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duplication of the cube has but one real root, while that relating to the trisection of the angle has three.
Most of the ancient geometricians were so possessed with the hope of resolving these problems by means of the rule and compasses, that they could not bring themselves to give it up. They made many fruitless attempts; and this eagerness became a kind of epidemic disease, which has been transmitted from age to age down to the present day. But it must find an end; and in fact it was relinquished by those who kept pace with the progress of mathematics, when, in modern days, algebra began to be applied to geometry. At present, the disease is incurable in those, who attack these questions with the weapons of the ancients; for, as they are ignorant of the present state of the sciences, there are no means of curing them.
Though the ancient geometricians, of whom I have just spoken, did not attain their principal object, their researches were useful in other respects: geometry is indebted to them for several new theories, and some ingenious instruments for solving the two problems in question, so as to approximate the truth, and more than sufficient for practical purposes. Most of these methods are lost: but we have those of four illustrious geometricians, Dinostratus, Nicomedes, Pappus, and Diocles, who deserve to be mentioned with honour. The first was of the school of Plato, and contemporary with Menechmus, of whom he is even supposed to have been the brother: the other three flourished in the school of Alexandria.
Dinostratus invented a curve, which would have possessed the double advantage of giving the trisection or multiplication of an angle, and the quadrature of the circle, whence it derived the appellation of quadratrix, if it could have been described with one continued motion by means of the rule and compasses. It is formed by the intersection of the radi of a quadrant with a rule, which is made to move uniformly and parallel to one of the extreme radii of the quadrant: but it is of the number of mechanical curves, and does not rigorously fulfil either of the objects for which it was designed.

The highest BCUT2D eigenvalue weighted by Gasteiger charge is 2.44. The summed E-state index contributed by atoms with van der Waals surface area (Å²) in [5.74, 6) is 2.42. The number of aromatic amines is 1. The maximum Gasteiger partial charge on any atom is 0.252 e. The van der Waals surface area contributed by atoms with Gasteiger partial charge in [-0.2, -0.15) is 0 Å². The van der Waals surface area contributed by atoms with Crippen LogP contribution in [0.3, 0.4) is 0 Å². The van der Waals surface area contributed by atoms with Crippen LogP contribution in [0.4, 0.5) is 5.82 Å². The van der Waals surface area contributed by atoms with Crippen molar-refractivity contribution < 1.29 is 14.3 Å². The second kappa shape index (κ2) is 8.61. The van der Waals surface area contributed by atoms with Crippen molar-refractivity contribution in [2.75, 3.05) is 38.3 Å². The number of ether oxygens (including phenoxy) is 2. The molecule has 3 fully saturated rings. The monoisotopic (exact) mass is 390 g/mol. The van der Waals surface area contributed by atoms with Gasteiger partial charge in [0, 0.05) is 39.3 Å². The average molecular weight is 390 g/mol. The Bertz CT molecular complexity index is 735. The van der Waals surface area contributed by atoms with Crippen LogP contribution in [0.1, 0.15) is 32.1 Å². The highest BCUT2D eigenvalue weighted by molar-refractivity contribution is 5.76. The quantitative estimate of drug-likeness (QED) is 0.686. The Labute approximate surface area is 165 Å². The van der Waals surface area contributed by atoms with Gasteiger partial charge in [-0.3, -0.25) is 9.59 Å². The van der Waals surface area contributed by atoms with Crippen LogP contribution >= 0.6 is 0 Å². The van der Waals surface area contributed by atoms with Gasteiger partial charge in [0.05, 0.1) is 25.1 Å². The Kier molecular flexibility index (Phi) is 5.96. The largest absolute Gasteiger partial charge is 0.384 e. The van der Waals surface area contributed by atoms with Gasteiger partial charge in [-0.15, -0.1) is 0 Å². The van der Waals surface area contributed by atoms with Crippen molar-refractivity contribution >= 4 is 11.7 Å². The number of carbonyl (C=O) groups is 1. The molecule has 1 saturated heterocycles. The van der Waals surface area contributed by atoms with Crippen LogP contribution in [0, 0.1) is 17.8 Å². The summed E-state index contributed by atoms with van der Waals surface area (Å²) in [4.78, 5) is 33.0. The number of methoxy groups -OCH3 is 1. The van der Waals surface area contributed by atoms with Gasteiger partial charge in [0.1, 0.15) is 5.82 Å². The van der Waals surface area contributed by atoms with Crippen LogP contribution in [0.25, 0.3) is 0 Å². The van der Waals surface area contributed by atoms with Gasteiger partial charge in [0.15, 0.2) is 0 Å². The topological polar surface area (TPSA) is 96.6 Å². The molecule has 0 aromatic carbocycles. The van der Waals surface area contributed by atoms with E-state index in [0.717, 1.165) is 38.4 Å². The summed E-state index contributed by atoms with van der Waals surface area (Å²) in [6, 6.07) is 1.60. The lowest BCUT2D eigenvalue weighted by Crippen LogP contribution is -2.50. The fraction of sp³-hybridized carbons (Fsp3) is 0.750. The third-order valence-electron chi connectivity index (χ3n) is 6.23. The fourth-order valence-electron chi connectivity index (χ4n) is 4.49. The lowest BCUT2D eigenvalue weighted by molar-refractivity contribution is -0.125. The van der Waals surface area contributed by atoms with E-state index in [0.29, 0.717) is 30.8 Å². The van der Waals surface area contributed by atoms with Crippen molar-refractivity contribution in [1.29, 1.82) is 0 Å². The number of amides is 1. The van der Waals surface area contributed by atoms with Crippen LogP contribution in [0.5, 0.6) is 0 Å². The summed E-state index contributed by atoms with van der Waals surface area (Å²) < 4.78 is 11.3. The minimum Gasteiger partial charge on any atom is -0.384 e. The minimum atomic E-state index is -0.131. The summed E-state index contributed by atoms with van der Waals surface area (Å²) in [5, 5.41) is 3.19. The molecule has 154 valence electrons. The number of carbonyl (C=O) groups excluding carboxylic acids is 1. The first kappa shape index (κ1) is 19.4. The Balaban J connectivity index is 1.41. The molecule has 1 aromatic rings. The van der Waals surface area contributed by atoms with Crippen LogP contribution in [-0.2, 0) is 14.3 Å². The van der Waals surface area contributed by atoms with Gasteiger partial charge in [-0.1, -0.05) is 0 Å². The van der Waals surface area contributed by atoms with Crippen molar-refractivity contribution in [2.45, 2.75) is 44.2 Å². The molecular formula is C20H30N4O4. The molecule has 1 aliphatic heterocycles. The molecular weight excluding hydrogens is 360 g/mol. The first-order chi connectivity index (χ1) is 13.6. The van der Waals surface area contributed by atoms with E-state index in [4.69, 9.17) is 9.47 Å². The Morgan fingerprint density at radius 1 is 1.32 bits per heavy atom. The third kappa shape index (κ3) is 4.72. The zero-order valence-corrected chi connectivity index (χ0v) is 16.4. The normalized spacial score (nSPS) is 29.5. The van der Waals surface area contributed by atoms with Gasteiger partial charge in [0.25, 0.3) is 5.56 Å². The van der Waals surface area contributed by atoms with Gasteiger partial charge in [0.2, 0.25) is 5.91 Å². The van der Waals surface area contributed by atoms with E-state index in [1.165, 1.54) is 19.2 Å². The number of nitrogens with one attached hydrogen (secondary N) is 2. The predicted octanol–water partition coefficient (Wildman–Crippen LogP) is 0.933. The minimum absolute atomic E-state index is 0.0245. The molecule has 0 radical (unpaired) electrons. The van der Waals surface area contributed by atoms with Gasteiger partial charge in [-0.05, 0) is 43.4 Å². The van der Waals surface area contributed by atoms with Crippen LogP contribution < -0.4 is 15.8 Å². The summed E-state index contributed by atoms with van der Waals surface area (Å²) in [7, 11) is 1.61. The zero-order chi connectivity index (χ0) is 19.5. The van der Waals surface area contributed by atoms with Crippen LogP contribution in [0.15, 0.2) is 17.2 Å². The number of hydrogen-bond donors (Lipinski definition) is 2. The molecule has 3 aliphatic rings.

The conchoid of Nicomedes is a geometrical curve, which applies equally to both problems. A. c. 280. It is generally constructed by fixing a rule on a table, and revolving round one of it's extremities another rule furnished with two points, which are kept constantly equidistant from each other: one of these points traverses the fixed rule, and the other describes the curve. This mechanism is susceptible of several variations. The position of the polar axis, and the distance of the two movable points, are determined by the conditions of whichever of the two problems is to be solved. Newton, in an appendix to his Arithmetic, passes the highest encomium on the invention of Nicomedes; he prefers it for the geometrical construction of determinate equations of the third or fourth order to the methods derived from the intersections of the conic sections.
Pappus, in his Mathematical Collections, proposes an ingenious method for finding the two mean proportionals in the problem of doubling the cube, or multiplying
tiplying it in general. ▲. c. 450. Of the two extreme lines he forms the two sides of a rectangular triangle; and from the summit of the right angle, taking the longest side as the radius, he describes a semicircle, the diameter of which is consequently double that side: then from the two extremities of the diameter he draws two indefinite right lines, one of which has the same direction as the hypothenuse, the other cuts this produced, as also the shortest side of the triangle produced, and the semiperiphery: and he orders it so, that the middlemost of these thrce points of intersection is equidistant from the other two. The distance from this middle point to the centre will then be the greater of the two mean proportionals required.